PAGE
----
I have a LINQ 2 SQL query that needs to run a subquery in the where clause. The subquery just returns the largest date (from a date column) that is less than or equal to another date (an input to the function).

I originally had it like this (not this in the where clause of an outer query):

skew.CalibrationDate.Date == (from skew2 in db.Skew 
                              where skew2.CalibrationDate.Date <= date.Date 
                              select skew2.CalibrationDate).Max()

And then simplified it to:

skew.CalibrationDate.Date == db.Skew.Select(s => s.CalibrationDate.Date)
                                    .Where(s => s <= date.Date)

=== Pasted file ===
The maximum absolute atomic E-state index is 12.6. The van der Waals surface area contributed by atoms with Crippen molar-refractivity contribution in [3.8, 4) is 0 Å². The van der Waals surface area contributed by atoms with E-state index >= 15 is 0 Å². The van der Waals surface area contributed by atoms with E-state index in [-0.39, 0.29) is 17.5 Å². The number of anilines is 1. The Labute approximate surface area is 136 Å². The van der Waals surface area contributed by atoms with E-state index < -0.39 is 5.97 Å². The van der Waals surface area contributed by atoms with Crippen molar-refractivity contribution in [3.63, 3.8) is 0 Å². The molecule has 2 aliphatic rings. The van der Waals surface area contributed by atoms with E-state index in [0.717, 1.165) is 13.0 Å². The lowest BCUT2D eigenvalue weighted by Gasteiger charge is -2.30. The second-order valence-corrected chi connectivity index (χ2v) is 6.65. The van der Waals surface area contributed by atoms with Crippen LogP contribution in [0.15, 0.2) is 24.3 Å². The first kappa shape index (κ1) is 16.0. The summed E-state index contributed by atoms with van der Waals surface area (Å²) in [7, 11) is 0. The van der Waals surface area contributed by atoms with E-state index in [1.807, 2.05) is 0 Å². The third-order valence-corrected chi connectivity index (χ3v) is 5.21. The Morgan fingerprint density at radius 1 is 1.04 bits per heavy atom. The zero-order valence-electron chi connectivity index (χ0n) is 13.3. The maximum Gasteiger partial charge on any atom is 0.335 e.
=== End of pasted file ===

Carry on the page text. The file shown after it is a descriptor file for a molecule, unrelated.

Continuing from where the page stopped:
(note that the db.Skew table/object has multiple columns/properties but I'm only interested in the CalibrationDate for this clause and also that date is an input to the function that this is in, a regular DateTime variable).

Is it necessary for me to have all three of the Select(), Where() and Max() calls or is there some redundancy here? Could I put a lambda expression in the Max() call to get rid of one of the others?


1 Answer 1


Is this what you are looking for?

skew.CalibrationDate.Date == db.Skew
    .Where(s => s.CalibrationDate.Date <= date.Date)
    .Max(s => s.CalibrationDate.Date)

Max will return the maximum value itself, not the object with the maximum date.


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